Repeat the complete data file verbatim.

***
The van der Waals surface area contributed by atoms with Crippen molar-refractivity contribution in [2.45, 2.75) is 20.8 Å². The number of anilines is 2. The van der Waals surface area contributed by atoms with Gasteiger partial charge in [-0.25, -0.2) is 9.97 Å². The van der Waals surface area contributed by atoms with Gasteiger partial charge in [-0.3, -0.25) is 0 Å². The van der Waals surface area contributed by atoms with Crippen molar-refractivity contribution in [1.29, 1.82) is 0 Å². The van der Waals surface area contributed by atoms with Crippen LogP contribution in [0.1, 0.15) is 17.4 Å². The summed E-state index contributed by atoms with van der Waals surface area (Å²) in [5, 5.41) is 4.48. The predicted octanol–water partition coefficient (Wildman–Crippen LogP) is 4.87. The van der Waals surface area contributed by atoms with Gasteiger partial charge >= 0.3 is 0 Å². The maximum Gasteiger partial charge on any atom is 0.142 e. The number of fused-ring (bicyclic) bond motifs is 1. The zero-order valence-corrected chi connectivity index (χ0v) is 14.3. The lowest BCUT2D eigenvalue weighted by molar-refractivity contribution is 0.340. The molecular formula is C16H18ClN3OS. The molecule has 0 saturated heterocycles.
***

The van der Waals surface area contributed by atoms with Crippen molar-refractivity contribution in [2.45, 2.75) is 20.8 Å². The number of anilines is 2. The van der Waals surface area contributed by atoms with Gasteiger partial charge in [-0.25, -0.2) is 9.97 Å². The van der Waals surface area contributed by atoms with Gasteiger partial charge in [-0.3, -0.25) is 0 Å². The van der Waals surface area contributed by atoms with Crippen molar-refractivity contribution in [1.29, 1.82) is 0 Å². The van der Waals surface area contributed by atoms with Crippen LogP contribution in [0.1, 0.15) is 17.4 Å². The summed E-state index contributed by atoms with van der Waals surface area (Å²) in [5, 5.41) is 4.48. The predicted octanol–water partition coefficient (Wildman–Crippen LogP) is 4.87. The van der Waals surface area contributed by atoms with Gasteiger partial charge >= 0.3 is 0 Å². The maximum Gasteiger partial charge on any atom is 0.142 e. The number of fused-ring (bicyclic) bond motifs is 1. The zero-order valence-corrected chi connectivity index (χ0v) is 14.3. The lowest BCUT2D eigenvalue weighted by molar-refractivity contribution is 0.340. The molecular formula is C16H18ClN3OS. The molecule has 0 saturated heterocycles.